Wednesday, June 3, 2009

Thinking about coming to Korea?

It seems like a lot of people who are thinking about coming to Korea to teach find their way to my blog through searches. I've had quite a few people emailing me over the years (I've been here for 4!) asking for some advice. Here is some basic info for you.

1. A recruiter is not necessarily the best way to find a job. They are not your friend, the school is the one who pays them, not you. However, this is mostly for hagwons. A recruiter should be fine if you're looking for a public school job. But, be careful that you're not doing an after-school program, but the actual 9-5 thing.

2. A good way to find a job is to come and do a one-month long winter or summer camp. Look on ESLCAFE for the job ads. While you're working, you can be applying for jobs and set up interviews for the week after you're done your camp. Plus, you'll have $2000 or 3000 in your pocket so you won't be desperate enough to take the first one that comes along. Go for the interviews, get a feel for the place, talk to the other foreigners, preferably outside the school setting.

3. Ask for references from the PREVIOUS foreigners who worked there. The current ones sometimes can't tell you the real deal, for fear of getting fired/money taken from the, etc, etc.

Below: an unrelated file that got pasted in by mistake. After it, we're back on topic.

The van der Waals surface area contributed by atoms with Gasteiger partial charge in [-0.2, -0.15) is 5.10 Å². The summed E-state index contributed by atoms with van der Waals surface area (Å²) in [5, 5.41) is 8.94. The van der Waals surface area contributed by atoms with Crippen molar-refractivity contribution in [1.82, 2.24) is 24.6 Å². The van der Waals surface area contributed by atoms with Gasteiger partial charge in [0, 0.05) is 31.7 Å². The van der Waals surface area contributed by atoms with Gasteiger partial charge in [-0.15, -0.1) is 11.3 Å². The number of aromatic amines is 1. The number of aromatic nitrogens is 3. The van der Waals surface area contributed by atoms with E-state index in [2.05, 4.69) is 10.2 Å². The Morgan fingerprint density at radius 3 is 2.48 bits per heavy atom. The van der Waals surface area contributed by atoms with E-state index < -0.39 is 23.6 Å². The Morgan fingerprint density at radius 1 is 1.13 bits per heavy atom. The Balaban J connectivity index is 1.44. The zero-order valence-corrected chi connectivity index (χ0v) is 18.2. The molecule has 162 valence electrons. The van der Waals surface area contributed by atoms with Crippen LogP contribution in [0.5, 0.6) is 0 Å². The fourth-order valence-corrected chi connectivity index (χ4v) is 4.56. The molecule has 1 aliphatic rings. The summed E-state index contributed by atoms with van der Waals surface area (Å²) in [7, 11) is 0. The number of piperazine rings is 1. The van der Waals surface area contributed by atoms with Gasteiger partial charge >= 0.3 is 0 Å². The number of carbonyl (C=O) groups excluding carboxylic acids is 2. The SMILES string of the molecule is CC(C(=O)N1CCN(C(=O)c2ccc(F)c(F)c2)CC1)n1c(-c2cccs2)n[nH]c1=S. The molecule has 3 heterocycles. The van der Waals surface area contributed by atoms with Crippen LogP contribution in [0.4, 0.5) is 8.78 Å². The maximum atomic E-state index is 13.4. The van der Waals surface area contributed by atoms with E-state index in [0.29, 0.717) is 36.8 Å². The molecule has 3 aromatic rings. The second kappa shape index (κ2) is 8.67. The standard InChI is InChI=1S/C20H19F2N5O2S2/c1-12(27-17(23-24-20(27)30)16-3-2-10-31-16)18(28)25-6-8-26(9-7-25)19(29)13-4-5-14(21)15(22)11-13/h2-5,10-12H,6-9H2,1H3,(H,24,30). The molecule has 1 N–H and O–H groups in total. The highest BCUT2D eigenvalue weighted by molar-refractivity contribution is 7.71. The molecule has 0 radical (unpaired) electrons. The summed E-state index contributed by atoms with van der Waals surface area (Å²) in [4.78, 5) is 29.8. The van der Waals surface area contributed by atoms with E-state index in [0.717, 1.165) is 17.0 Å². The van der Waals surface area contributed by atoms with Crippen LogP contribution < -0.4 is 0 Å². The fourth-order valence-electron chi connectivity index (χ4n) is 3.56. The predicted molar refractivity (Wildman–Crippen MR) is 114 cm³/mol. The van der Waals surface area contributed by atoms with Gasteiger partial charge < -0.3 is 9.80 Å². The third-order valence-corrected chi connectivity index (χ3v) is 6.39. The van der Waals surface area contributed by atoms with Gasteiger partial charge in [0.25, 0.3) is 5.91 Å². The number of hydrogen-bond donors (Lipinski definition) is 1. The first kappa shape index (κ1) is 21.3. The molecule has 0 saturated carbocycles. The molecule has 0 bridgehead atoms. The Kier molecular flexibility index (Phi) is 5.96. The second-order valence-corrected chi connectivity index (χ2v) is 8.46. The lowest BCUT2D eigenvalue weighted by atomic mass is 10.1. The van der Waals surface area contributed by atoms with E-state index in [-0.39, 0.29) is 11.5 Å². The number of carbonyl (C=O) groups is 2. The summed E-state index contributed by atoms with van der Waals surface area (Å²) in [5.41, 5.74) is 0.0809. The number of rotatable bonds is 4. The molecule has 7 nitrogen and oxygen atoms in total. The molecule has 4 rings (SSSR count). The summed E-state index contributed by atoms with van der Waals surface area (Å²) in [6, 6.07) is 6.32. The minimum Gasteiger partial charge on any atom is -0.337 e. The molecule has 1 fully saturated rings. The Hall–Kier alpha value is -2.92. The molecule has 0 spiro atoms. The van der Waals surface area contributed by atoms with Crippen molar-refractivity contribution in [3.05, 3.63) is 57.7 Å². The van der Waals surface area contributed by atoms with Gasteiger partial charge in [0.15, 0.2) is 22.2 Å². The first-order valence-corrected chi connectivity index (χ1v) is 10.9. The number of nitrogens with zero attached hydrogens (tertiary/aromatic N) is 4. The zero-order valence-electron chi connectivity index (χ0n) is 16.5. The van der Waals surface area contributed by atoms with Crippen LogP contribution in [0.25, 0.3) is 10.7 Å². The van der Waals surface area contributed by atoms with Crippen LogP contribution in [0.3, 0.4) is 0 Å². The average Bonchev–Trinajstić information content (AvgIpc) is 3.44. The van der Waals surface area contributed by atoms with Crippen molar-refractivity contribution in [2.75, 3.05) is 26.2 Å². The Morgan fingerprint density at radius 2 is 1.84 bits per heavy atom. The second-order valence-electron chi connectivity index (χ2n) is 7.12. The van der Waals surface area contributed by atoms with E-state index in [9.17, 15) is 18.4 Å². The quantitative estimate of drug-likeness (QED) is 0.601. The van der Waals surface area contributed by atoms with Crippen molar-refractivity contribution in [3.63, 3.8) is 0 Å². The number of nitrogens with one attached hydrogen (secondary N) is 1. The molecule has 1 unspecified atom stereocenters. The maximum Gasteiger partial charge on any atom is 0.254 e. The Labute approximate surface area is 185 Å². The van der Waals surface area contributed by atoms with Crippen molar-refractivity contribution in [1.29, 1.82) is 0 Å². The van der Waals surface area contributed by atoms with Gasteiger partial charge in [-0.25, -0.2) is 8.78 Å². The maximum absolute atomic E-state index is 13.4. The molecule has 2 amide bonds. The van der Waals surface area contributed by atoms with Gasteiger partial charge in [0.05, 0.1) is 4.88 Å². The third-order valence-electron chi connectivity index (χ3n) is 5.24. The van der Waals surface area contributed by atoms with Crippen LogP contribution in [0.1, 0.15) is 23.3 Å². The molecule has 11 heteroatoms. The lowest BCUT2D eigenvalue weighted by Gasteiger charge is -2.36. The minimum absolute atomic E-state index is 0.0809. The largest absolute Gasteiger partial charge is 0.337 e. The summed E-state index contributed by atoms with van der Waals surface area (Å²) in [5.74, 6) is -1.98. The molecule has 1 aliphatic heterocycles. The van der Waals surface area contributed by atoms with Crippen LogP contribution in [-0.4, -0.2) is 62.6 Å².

4. You probably won't get a uni job (the coveted position!) your first year, but do the hagwon or public school thing and always keeps your ears/eyes open for better stuff that comes along for your second year.

5. If you want to do the public school thing, SMOE is a good way to go if you want to be in Seoul. EPIK is a good way to go if you don't mind the countryside. As far as hagwons go, they're a bit of a crapshoot, but the best of the worst (from what I've heard!) are CDI and YES Youngdo. Best in terms of paying you, not screwing you, not necessarily hours, vacation, etc.

6. Paperwork takes a long time. You may have heard stories about people deciding to go to Korea, flying over, getting a visa and starting teaching all within a week. This is no longer the case with embassy interviews, Criminal Record Checks, transcripts, etc. It can take monthS, so check online about what paperwork you need and have it together before you even start applying for jobs.

Specific Questions? Please ask, and I'll put them into another post.

5 comments:

girlplusdog said...

Thanks for sending me the link!

amanda

girlplusdog said...

So can you tell me how to look for a job in a winter language camp? I think that is a great idea for an intro into teaching in Korea. I haven't been able to find any announcements on boards.

Jackie Bolen said...

It's much too early. You can look at www.eslcafe.com for some of the summer ones to get an idea of what's out there.

The winter ads will come out in November and December.

Janice said...

What is an embassy interview? I taught in Korea in 2007 and dont remember this. What does it ential, specifically?

Jackie Bolen said...

Don't know about the interview. I came here before it was a requirement. And actually, I've heard lately that it's kind of fallen by the wayside in most countries and embassies.